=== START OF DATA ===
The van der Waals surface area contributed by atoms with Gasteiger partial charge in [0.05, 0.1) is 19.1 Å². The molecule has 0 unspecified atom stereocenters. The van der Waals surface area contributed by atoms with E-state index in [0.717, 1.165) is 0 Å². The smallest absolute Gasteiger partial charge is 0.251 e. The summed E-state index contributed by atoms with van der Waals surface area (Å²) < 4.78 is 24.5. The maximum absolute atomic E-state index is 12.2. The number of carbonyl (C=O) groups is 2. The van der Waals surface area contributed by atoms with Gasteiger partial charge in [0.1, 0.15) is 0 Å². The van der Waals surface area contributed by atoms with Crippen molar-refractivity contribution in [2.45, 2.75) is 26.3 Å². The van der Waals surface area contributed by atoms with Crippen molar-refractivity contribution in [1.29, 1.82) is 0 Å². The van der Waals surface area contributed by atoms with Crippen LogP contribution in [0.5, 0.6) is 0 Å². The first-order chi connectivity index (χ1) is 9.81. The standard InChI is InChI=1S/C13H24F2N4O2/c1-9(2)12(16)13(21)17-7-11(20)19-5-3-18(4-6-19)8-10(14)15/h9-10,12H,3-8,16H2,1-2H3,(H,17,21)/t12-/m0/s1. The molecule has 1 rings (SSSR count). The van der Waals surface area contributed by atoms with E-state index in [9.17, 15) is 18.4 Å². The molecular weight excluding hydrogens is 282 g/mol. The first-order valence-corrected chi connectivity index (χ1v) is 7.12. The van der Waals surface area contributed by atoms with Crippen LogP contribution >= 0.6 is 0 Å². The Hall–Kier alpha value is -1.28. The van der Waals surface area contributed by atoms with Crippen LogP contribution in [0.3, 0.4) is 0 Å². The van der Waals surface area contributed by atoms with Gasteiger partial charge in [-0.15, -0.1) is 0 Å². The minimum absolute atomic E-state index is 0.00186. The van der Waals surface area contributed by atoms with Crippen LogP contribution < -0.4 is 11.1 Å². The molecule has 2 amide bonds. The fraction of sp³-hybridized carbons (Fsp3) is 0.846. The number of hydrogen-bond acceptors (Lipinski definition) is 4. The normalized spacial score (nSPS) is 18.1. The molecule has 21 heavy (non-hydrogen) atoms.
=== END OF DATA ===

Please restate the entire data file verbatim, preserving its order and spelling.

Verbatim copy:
The van der Waals surface area contributed by atoms with Gasteiger partial charge in [0.05, 0.1) is 19.1 Å². The molecule has 0 unspecified atom stereocenters. The van der Waals surface area contributed by atoms with E-state index in [0.717, 1.165) is 0 Å². The smallest absolute Gasteiger partial charge is 0.251 e. The summed E-state index contributed by atoms with van der Waals surface area (Å²) < 4.78 is 24.5. The maximum absolute atomic E-state index is 12.2. The number of carbonyl (C=O) groups is 2. The van der Waals surface area contributed by atoms with Gasteiger partial charge in [0.1, 0.15) is 0 Å². The van der Waals surface area contributed by atoms with Crippen molar-refractivity contribution in [2.45, 2.75) is 26.3 Å². The van der Waals surface area contributed by atoms with Crippen molar-refractivity contribution in [1.29, 1.82) is 0 Å². The van der Waals surface area contributed by atoms with Crippen LogP contribution in [0.5, 0.6) is 0 Å². The first-order chi connectivity index (χ1) is 9.81. The standard InChI is InChI=1S/C13H24F2N4O2/c1-9(2)12(16)13(21)17-7-11(20)19-5-3-18(4-6-19)8-10(14)15/h9-10,12H,3-8,16H2,1-2H3,(H,17,21)/t12-/m0/s1. The molecule has 1 rings (SSSR count). The van der Waals surface area contributed by atoms with E-state index in [9.17, 15) is 18.4 Å². The molecular weight excluding hydrogens is 282 g/mol. The first-order valence-corrected chi connectivity index (χ1v) is 7.12. The van der Waals surface area contributed by atoms with Crippen LogP contribution >= 0.6 is 0 Å². The Hall–Kier alpha value is -1.28. The van der Waals surface area contributed by atoms with Crippen LogP contribution in [0.3, 0.4) is 0 Å². The van der Waals surface area contributed by atoms with Gasteiger partial charge in [-0.15, -0.1) is 0 Å². The minimum absolute atomic E-state index is 0.00186. The van der Waals surface area contributed by atoms with Crippen LogP contribution < -0.4 is 11.1 Å². The molecule has 2 amide bonds. The fraction of sp³-hybridized carbons (Fsp3) is 0.846. The number of hydrogen-bond acceptors (Lipinski definition) is 4. The normalized spacial score (nSPS) is 18.1. The molecule has 21 heavy (non-hydrogen) atoms.